by John Schrup
We talk a lot about the best shoes on the wall, the best shoes for you, the best…whatever. I’m not a real big fan of talking about the best anything, since there are a gillion different opinions and twice as many other variables. When writing about shoes, I’d almost rather type “the most likely to work for the broadest spectrum of people” or something equally as cumbersome, but then it sounds too much like a Chronicle Best of issue. Even though there is no “best” shoe, most of us want to hear that there is, because we want to get our money’s worth, or feed our egos, or whatever.
As a general rule, there are some “best” shoes, ones that fit the Rogue criteria—simple, functional, biomechanically appropriate—and if you’ve wasted any amount of time reading my words, you know which ones those are. Ultimately, my decision on what makes a really good running shoe boils down to what I would put on my children’s feet if they asked me to fit them for running shoes. If I wouldn’t put it on their feet, I probably wouldn’t put it on yours. You know them: Adios, Kinvara, Launch, among others.
And as another general rule, I really don’t get super wound up about any one particular shoe. (The Adios 2 is worthy of public displays of affection, for sure, but I think the previous version was nicer.) I rotate several, without too much thought, almost randomly. There are a couple that are more specific to certain training, but even that can depend on what shoe just happens to be closest to the door. The only thing is that I prefer not to wear the same shoe on two consecutive days. Call it a superstition.
Anyway, now there is a shoe that I might consider calling the best and I’ve definitely broken my rule about wearing on consecutive days. Not only that, but I may or may not have publicly fondled them as well.
When Saucony introduced the Kinvara a couple of years ago, it was really the first of a kind. It was super lightweight, it was biomechanically appropriate—or “minimalist”, whatever–and it was substantial enough in cushioning not to feel minimalist. It was in essence a racer-weight trainer and it created a new category in trainers. The 4mm heel to toe offset has become the standard and helped to bring minimalism into the mainstream.
Sure, there were some misfires—that two layer mesh was unnecessary and a bit sloppy in fit, and the durability of the midsole/outsole was poor. That was the main thing, the durability. People were getting 200 miles out of them, tops, and even with a $90 price tag, it still wasn’t enough. The newest Kinvara, the 3, fixes those two glitches and thus now can be considered one of the very best shoes on the wall.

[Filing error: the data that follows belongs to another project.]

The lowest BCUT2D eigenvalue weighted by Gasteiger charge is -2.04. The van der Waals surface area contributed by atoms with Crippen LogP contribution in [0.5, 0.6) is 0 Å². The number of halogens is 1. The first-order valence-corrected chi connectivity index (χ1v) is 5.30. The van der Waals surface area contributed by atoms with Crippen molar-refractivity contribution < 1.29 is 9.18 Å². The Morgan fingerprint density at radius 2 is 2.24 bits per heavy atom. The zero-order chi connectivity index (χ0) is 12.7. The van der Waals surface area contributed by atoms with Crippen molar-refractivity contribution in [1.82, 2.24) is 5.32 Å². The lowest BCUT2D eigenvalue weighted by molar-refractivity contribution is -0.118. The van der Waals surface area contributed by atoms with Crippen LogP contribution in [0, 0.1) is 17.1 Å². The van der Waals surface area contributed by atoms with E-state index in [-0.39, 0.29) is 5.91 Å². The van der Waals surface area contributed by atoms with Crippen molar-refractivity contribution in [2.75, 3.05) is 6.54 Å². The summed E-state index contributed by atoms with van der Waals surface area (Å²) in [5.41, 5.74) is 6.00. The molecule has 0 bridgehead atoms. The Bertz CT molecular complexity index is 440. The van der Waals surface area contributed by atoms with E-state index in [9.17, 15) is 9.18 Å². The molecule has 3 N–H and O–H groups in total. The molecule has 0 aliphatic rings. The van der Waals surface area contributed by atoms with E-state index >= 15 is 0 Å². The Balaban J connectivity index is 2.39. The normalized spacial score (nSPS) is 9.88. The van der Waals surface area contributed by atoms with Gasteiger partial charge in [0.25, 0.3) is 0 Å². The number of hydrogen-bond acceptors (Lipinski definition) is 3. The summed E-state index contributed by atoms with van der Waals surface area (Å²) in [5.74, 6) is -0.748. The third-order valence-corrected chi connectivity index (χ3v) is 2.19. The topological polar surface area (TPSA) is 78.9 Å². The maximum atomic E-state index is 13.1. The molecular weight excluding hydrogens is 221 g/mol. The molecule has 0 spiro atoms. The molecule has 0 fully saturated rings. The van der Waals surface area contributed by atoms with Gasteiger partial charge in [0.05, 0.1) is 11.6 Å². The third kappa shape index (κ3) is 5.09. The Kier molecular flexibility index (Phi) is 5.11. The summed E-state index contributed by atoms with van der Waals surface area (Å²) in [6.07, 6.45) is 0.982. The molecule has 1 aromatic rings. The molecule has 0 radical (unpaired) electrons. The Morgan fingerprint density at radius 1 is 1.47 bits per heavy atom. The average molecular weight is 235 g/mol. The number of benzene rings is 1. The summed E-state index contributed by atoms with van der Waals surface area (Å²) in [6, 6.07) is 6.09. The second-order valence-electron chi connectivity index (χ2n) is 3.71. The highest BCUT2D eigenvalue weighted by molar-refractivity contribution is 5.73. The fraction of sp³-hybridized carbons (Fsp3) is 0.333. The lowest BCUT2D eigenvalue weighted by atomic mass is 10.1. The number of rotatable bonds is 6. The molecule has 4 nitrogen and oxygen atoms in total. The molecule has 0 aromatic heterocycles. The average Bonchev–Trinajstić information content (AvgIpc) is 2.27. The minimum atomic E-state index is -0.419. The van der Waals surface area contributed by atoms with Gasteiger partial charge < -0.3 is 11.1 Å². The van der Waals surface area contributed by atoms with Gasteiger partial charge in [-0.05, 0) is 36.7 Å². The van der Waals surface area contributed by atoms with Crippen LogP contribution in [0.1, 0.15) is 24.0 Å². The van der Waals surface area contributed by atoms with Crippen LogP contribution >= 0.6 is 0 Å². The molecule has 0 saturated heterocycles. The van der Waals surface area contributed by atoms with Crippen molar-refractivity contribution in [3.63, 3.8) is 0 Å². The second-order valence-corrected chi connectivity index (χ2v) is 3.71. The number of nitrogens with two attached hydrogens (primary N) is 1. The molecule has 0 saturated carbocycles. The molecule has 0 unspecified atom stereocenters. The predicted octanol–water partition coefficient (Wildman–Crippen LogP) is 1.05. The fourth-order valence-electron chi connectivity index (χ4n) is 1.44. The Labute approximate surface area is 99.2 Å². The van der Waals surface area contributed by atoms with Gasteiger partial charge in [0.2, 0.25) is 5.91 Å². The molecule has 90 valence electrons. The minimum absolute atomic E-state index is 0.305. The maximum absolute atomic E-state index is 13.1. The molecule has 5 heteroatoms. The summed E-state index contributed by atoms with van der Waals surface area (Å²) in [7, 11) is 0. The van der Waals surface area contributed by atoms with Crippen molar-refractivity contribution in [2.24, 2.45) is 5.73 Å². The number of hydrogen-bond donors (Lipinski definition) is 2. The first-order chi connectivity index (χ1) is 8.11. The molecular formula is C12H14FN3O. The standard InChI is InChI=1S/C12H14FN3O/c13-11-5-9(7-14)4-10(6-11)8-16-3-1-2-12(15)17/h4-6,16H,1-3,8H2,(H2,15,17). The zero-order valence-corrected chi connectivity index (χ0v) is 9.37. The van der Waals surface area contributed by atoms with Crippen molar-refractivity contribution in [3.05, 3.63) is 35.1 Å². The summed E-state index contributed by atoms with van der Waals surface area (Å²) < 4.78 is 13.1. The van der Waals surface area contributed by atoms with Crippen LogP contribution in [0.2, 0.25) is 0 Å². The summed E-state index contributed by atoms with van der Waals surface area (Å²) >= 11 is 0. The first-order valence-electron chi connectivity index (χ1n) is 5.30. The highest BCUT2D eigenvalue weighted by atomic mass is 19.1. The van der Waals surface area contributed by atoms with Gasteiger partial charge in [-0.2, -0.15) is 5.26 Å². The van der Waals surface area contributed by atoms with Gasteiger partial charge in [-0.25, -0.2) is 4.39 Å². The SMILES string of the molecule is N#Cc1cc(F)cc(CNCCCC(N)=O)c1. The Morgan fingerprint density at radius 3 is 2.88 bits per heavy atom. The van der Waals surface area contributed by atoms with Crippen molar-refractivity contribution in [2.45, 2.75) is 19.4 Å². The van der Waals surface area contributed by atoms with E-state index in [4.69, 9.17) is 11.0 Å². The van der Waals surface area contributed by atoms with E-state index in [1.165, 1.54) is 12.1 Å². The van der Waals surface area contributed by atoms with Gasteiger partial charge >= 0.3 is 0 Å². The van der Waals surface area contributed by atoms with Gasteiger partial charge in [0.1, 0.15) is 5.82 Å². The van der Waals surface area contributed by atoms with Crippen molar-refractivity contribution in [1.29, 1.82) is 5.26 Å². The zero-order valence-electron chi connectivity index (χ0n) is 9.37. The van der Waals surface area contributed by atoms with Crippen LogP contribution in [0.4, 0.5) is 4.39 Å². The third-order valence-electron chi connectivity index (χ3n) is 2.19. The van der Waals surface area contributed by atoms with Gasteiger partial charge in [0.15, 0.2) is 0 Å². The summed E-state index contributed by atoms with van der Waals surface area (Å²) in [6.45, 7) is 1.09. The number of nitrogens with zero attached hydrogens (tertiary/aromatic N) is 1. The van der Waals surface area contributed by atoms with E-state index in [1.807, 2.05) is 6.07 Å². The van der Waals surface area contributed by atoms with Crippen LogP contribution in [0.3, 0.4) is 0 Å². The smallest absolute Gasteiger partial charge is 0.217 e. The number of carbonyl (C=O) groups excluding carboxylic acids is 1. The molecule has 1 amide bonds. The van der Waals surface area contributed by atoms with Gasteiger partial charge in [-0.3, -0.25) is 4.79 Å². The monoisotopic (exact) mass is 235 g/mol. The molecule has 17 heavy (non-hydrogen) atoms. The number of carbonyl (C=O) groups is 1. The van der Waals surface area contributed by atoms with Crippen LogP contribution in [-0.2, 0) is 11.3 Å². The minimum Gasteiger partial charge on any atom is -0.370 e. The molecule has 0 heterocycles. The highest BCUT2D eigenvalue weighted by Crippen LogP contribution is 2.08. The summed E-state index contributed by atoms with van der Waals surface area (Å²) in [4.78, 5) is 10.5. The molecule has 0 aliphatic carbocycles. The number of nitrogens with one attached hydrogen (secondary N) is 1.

The new upper is single layer, with overlays made of a paper thin plastic which Saucony calls Flexfilm that is basically ironed on to provide some structure and support to the upper. If it looks familiar, perhaps you’ve seen the adidas Hagio. Same kinda thing, ‘cept different. And I have to admit that I’m not completely sold on these type of overlays because while they are functional—they hold the foot well with very little weight, almost no rubbing—they tend to cause the forefoot mesh to buckle a bit. It doesn’t look clean. (The Hagio has the same issue.) But that is forgivable because we believe in function first. And it does hold well, particularly when we compare it to the previous two Kinvaras. It isn’t socklike, which would be totally awesome, but it does fit really, really well, snug.
The biggest improvement is in the increased durability. Most of the outsole is EVA, which tends to wear out quite quickly on the roads, but it super lightweight and flexible. In high-wear areas—mostly the heel and the toe–Saucony has some hard rubber to help with durability. In response to that durability issue, Saucony removed some of the medial heel rubber and added it the lateral midfoot and toe area. Much, much better. And even though it hasn’t been noted in any of the literature, the midsole feels a bit firmer. It could be because of the change in the placement of the outsole rubber, I don’t know, it just feels firmer. And firmer is generally more durable, more responsive. It’s not adidas firm, but almost nothing is. I don’t like the feel of marshmallowy shoes, and I don’t believe it is good for the body either. The feel is so right on I’ve worn them four days consecutively now. Four days. And no, I am not high.
When a shoe company actually listens and then improves functional issues, it is both rare and welcome. Saucony did, and nailed it. They should get points for that as well. Issues? Fix ‘em. Simple. How easy is that?
And for those of you who really care, the Kinvara will be available in several colors. One for each day of the week. Except for the women. Women get only six colors to choose from. Maybe men are peacocks, I don’t know.
I’m still going to rotate shoes, but just not yet. Just one more run in the Kinvara. After today I’ll switch. Maybe.